The big art news this week was a record sale for one of Jean-Michel Basquiat’s paintings. Right after reading about that, I saw this tweet by Will Black: “Painting by street artist Basquiat, who lived in a cardboard box, sells for $110.5m in New York. Value PEOPLE while they are ALIVE”.
A few thoughts on that tweet. First, while Basquiat may have been poor starting out, by the time he died too young at the age of 27, he had a net worth of $10 million dollars. Second, that transition from poverty and obscurity to wealth and fame was fast. We should value people while they are alive, but there are better people to use as an example than Jean-Michel Basquiat.
As for my own thoughts, I have always loved Basquiat’s paintings since the 80s. Their greatness was there from the beginning. If we knew nothing else about the artist than his work, we would still think he was great.
But Basquiat was not just a painter: he was more like a rock star. Like Keith Haring, he had a public persona more akin to music superstars much in the same way that Andy Warhol did. It’s no surprise that Basquiat was influenced by Warhol in more ways than one. And now, at least in the world of the art market, he has surpassed Warhol. It’s good to see that too. For many reasons.
Jean-Michel Basquiat had something else that was great, and that was his sense of style. There’s a good piece in Dazed on the importance of clothing to him. They correctly note that:
Jean-Michel Basquiat was a fashionable man. He walked the Comme des Garçons runway for their SS87 collection and favoured the long, slim cut, slightly militaristic jackets of Issey Miyake. Biographers and friends recall the stories of Basquiat setting up tabs at his favorite clothing boutiques, trading canvasses for clothes.
Jean-Michel Basquiat was a legend for his time, and a star. It’s good to see that star is getting brighter.
For more on his fashion, see: The meaning and magic of Basquiat’s clothes | Dazed. It’s a strong piece.
The Selby has a gorgeous photo shoot of the atelier of Karl Lagerfeld. Anyone who dreams of having a library in their home will love it. The photo above is just a taste: for a feast, see: Karl Lagerfeld at his Atelier in Paris in the selby
My teenage son was wanting to wear fragrance, and I found that when it comes to this, there is something of a dilemma. On one hand, low cost fragrances (e.g. under $20) smell awful. (Think fresh cut lime juice mixed with a bottle of cat urine.) Fragrances that are appealing, on the other hand, can easily cost $50, $60, $70 and more. This wouldn’t be so bad if it weren’t for the fact that teen age boys (based on my limited observations) go through a lot of fragrance.
A way out of that dilemma is to buy fragrance from Zara. The fragrances above cost around $15 and they cover a range of scents. Some have more citrus, others more floral, some have dominant woody notes. In short, you can likely find a scent he will like that won’t cost you a fortune.
Do these fragrances have the richness or complexity of a product from Issey Miyake or Tom Ford? Nope. But he’ll smell better than his buddies drenched in Axe, even if he puts on too much at first, which he probably will. Your pocketbook and the people who have to share close space with him will thank you.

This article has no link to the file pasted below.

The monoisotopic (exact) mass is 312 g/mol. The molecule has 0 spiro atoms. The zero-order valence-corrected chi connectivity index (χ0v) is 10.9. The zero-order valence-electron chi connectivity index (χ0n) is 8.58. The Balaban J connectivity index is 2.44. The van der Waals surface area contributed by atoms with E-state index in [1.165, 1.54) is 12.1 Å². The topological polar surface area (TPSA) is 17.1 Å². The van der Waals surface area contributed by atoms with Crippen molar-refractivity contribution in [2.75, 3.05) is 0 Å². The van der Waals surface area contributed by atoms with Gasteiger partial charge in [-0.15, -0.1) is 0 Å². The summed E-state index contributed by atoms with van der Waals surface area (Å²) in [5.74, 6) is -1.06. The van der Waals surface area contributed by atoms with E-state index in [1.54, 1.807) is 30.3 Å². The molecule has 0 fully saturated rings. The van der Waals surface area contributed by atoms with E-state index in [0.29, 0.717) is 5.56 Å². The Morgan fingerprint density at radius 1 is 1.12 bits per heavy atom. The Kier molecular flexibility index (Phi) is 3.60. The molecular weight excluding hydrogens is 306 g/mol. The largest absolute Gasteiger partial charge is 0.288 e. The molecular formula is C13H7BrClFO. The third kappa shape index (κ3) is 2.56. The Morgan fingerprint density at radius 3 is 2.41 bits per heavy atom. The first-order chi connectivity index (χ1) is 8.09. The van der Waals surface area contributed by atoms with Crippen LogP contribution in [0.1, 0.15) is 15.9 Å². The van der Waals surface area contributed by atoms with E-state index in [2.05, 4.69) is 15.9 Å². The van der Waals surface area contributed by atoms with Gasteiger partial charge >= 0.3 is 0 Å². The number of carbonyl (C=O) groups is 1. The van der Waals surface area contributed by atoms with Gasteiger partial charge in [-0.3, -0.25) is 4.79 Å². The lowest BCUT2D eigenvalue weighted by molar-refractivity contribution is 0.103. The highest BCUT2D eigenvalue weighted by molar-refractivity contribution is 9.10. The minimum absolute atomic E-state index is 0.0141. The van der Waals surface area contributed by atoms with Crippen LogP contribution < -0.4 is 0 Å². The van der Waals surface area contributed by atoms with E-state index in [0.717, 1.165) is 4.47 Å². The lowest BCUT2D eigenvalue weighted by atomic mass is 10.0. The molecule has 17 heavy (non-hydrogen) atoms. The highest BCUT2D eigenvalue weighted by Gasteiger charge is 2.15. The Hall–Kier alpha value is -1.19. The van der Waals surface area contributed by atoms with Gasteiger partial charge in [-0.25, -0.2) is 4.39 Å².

P.S. The two fragrances above come from a line of Zara fragrances named after famous streets. The packaging looks like the kind you would get with high end fragrances. I recommend them. That said, Zara has a number of fragrance lines. It will likely be painful, but try and get him to go and check out the fragrances himself so he will pick one he’ll like and wear.
P.S.S. These fragrances are not just for teenage boys, of course. Anyone can wear them if it appeals to them.
The good folks at Glitchaus have taken an oddity of the digital world – glitches – and used it as the basis of their designs of scarves and wraps. If you are in need of either, or you’d just like to see some innovative fashion, it’s worth visiting their site.
There are benefits to wearing a uniform: you look good, people can read you, and you simplify your life. I think that is what this article is getting at too, but to me, it oversells it: The Genius of Wearing the Same Outfit Every Day. Still worth a quick read, though.
I add that there are drawbacks to wearing a uniform: you can get stereotyped and you can get sick of it. I have tried it, and I think the trick for me was to have more of a template of clothing to wear and stick to that. By that I mean you have a number of different things to wear, but all the clothing fits a certain pattern or template. That approach allows for some variation, but you gain all the benefits of a uniform.
Having read this, do you think the uniform idea is good or bad?
Here: Garb, from Uncrate.
This pix is just a sample; you can see lots more here: Garb: First Class | Uncrate. Lots of great looks and ideas. For men who are stylistically challenged, I recommend you go here and steal all the ideas you can.
If you are a man (or someone who like to wear shoes traditionally associated with men) who doesn’t want to wear shoes from leather, don’t want to wear Converse or Toms shoes but do want to wear dress shoes, you have what I think is a good alternative: Delli Aldo shoes. I came across them via Cool Tools (a newsletter and a section of Kevin Kelly’s website) and I think they are great for a number of reasons:
- they are very stylish
- they come in a wide range of styles
- they are low cost
- they are vegan
Beware: they run large (e.g. if you wear 8, consider getting the size 7 or 6.5) and they stink the first few days you get them (then apparently they do not).
For more information, check out the link to Cool Tools or go right to Amazon and pick up a pair.